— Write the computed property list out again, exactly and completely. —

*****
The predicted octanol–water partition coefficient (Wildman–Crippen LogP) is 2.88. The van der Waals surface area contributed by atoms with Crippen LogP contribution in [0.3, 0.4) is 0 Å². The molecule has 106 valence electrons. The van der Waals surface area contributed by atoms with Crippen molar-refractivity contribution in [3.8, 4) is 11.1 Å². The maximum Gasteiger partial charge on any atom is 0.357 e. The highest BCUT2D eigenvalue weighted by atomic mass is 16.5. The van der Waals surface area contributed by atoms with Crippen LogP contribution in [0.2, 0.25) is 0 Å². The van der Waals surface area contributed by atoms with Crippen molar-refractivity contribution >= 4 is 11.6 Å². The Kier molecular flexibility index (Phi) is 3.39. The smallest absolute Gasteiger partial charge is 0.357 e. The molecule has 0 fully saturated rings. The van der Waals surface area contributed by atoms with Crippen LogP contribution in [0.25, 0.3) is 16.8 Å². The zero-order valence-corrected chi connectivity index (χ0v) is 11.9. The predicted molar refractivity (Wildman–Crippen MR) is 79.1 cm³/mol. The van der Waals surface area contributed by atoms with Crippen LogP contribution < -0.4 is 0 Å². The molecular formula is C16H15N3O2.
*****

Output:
The predicted octanol–water partition coefficient (Wildman–Crippen LogP) is 2.88. The van der Waals surface area contributed by atoms with Crippen LogP contribution in [0.3, 0.4) is 0 Å². The molecule has 106 valence electrons. The van der Waals surface area contributed by atoms with Crippen molar-refractivity contribution in [3.8, 4) is 11.1 Å². The maximum Gasteiger partial charge on any atom is 0.357 e. The highest BCUT2D eigenvalue weighted by atomic mass is 16.5. The van der Waals surface area contributed by atoms with Crippen LogP contribution in [0.2, 0.25) is 0 Å². The van der Waals surface area contributed by atoms with Crippen molar-refractivity contribution >= 4 is 11.6 Å². The Kier molecular flexibility index (Phi) is 3.39. The smallest absolute Gasteiger partial charge is 0.357 e. The molecule has 0 fully saturated rings. The van der Waals surface area contributed by atoms with Crippen LogP contribution in [0.25, 0.3) is 16.8 Å². The zero-order valence-corrected chi connectivity index (χ0v) is 11.9. The predicted molar refractivity (Wildman–Crippen MR) is 79.1 cm³/mol. The van der Waals surface area contributed by atoms with Crippen LogP contribution < -0.4 is 0 Å². The molecular formula is C16H15N3O2.